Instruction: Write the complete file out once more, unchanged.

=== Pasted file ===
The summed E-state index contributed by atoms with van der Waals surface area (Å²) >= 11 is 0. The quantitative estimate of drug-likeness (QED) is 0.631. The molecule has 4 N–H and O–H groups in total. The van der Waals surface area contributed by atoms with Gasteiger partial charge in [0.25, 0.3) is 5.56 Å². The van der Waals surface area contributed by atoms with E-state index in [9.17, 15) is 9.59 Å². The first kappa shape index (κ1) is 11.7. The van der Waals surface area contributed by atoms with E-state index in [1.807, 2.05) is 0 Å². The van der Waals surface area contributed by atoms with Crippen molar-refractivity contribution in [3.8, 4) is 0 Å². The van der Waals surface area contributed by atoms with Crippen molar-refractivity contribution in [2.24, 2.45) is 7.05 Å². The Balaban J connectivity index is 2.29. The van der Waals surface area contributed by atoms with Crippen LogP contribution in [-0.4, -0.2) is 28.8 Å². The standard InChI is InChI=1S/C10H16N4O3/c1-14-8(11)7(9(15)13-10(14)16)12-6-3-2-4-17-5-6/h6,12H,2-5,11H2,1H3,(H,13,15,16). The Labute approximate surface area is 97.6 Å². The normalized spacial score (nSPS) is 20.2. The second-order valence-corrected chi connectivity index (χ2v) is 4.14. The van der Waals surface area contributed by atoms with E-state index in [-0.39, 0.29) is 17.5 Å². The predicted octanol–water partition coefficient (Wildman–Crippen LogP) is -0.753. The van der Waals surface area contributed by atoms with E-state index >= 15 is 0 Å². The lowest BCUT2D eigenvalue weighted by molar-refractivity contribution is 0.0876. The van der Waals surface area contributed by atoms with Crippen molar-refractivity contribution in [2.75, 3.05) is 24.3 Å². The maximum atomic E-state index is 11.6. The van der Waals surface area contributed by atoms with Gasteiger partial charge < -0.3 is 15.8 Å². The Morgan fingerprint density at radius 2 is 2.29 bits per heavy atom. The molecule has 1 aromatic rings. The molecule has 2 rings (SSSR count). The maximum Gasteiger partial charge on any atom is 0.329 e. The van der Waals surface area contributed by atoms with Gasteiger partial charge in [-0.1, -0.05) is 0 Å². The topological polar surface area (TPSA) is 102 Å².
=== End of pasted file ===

The summed E-state index contributed by atoms with van der Waals surface area (Å²) >= 11 is 0. The quantitative estimate of drug-likeness (QED) is 0.631. The molecule has 4 N–H and O–H groups in total. The van der Waals surface area contributed by atoms with Gasteiger partial charge in [0.25, 0.3) is 5.56 Å². The van der Waals surface area contributed by atoms with E-state index in [9.17, 15) is 9.59 Å². The first kappa shape index (κ1) is 11.7. The van der Waals surface area contributed by atoms with E-state index in [1.807, 2.05) is 0 Å². The van der Waals surface area contributed by atoms with Crippen molar-refractivity contribution in [3.8, 4) is 0 Å². The van der Waals surface area contributed by atoms with Crippen molar-refractivity contribution in [2.24, 2.45) is 7.05 Å². The Balaban J connectivity index is 2.29. The van der Waals surface area contributed by atoms with Crippen LogP contribution in [-0.4, -0.2) is 28.8 Å². The standard InChI is InChI=1S/C10H16N4O3/c1-14-8(11)7(9(15)13-10(14)16)12-6-3-2-4-17-5-6/h6,12H,2-5,11H2,1H3,(H,13,15,16). The Labute approximate surface area is 97.6 Å². The normalized spacial score (nSPS) is 20.2. The second-order valence-corrected chi connectivity index (χ2v) is 4.14. The van der Waals surface area contributed by atoms with E-state index in [-0.39, 0.29) is 17.5 Å². The predicted octanol–water partition coefficient (Wildman–Crippen LogP) is -0.753. The van der Waals surface area contributed by atoms with E-state index >= 15 is 0 Å². The lowest BCUT2D eigenvalue weighted by molar-refractivity contribution is 0.0876. The van der Waals surface area contributed by atoms with Crippen molar-refractivity contribution in [2.75, 3.05) is 24.3 Å². The maximum atomic E-state index is 11.6. The van der Waals surface area contributed by atoms with Gasteiger partial charge < -0.3 is 15.8 Å². The Morgan fingerprint density at radius 2 is 2.29 bits per heavy atom. The molecule has 1 aromatic rings. The molecule has 2 rings (SSSR count). The maximum Gasteiger partial charge on any atom is 0.329 e. The van der Waals surface area contributed by atoms with Gasteiger partial charge in [-0.1, -0.05) is 0 Å². The topological polar surface area (TPSA) is 102 Å².